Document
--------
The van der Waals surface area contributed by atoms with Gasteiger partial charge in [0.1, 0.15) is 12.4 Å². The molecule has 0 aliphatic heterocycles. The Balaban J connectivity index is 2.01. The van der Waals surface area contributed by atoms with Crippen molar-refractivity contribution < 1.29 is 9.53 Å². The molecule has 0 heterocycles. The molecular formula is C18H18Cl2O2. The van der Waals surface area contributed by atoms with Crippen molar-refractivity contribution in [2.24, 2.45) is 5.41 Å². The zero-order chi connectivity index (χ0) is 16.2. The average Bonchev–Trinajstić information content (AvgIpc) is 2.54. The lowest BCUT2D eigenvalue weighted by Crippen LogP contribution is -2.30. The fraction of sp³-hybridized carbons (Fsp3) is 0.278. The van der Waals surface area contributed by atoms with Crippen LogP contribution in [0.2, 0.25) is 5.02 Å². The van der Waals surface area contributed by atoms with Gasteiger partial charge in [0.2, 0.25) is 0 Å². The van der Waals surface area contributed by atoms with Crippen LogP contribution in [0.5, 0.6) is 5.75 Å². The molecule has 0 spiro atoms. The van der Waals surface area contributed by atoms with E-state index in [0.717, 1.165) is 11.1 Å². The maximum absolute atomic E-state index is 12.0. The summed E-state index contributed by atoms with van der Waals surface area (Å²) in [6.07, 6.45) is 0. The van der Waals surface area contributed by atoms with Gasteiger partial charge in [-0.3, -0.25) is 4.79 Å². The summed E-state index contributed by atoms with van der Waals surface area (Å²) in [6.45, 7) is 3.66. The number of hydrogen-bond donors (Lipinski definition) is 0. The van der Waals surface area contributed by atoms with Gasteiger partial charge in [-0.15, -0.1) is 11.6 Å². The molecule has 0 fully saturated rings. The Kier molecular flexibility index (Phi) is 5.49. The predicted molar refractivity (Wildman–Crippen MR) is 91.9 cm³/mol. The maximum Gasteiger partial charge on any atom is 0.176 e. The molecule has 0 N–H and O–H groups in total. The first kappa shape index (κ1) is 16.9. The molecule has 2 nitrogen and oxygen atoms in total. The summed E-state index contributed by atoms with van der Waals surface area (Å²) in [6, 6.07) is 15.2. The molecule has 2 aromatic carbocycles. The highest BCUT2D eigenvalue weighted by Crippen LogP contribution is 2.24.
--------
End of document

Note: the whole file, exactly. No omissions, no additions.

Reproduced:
The van der Waals surface area contributed by atoms with Gasteiger partial charge in [0.1, 0.15) is 12.4 Å². The molecule has 0 aliphatic heterocycles. The Balaban J connectivity index is 2.01. The van der Waals surface area contributed by atoms with Crippen molar-refractivity contribution < 1.29 is 9.53 Å². The molecule has 0 heterocycles. The molecular formula is C18H18Cl2O2. The van der Waals surface area contributed by atoms with Crippen molar-refractivity contribution in [2.24, 2.45) is 5.41 Å². The zero-order chi connectivity index (χ0) is 16.2. The average Bonchev–Trinajstić information content (AvgIpc) is 2.54. The lowest BCUT2D eigenvalue weighted by Crippen LogP contribution is -2.30. The fraction of sp³-hybridized carbons (Fsp3) is 0.278. The van der Waals surface area contributed by atoms with Crippen LogP contribution in [0.2, 0.25) is 5.02 Å². The van der Waals surface area contributed by atoms with Gasteiger partial charge in [0.2, 0.25) is 0 Å². The van der Waals surface area contributed by atoms with Crippen LogP contribution in [0.5, 0.6) is 5.75 Å². The molecule has 0 spiro atoms. The van der Waals surface area contributed by atoms with E-state index in [0.717, 1.165) is 11.1 Å². The maximum absolute atomic E-state index is 12.0. The summed E-state index contributed by atoms with van der Waals surface area (Å²) in [6.07, 6.45) is 0. The van der Waals surface area contributed by atoms with Gasteiger partial charge in [-0.3, -0.25) is 4.79 Å². The summed E-state index contributed by atoms with van der Waals surface area (Å²) in [6.45, 7) is 3.66. The number of hydrogen-bond donors (Lipinski definition) is 0. The van der Waals surface area contributed by atoms with Gasteiger partial charge in [-0.15, -0.1) is 11.6 Å². The molecule has 0 fully saturated rings. The Kier molecular flexibility index (Phi) is 5.49. The predicted molar refractivity (Wildman–Crippen MR) is 91.9 cm³/mol. The maximum Gasteiger partial charge on any atom is 0.176 e. The molecule has 0 N–H and O–H groups in total. The first kappa shape index (κ1) is 16.9. The molecule has 2 nitrogen and oxygen atoms in total. The summed E-state index contributed by atoms with van der Waals surface area (Å²) in [6, 6.07) is 15.2. The molecule has 2 aromatic carbocycles. The highest BCUT2D eigenvalue weighted by Crippen LogP contribution is 2.24.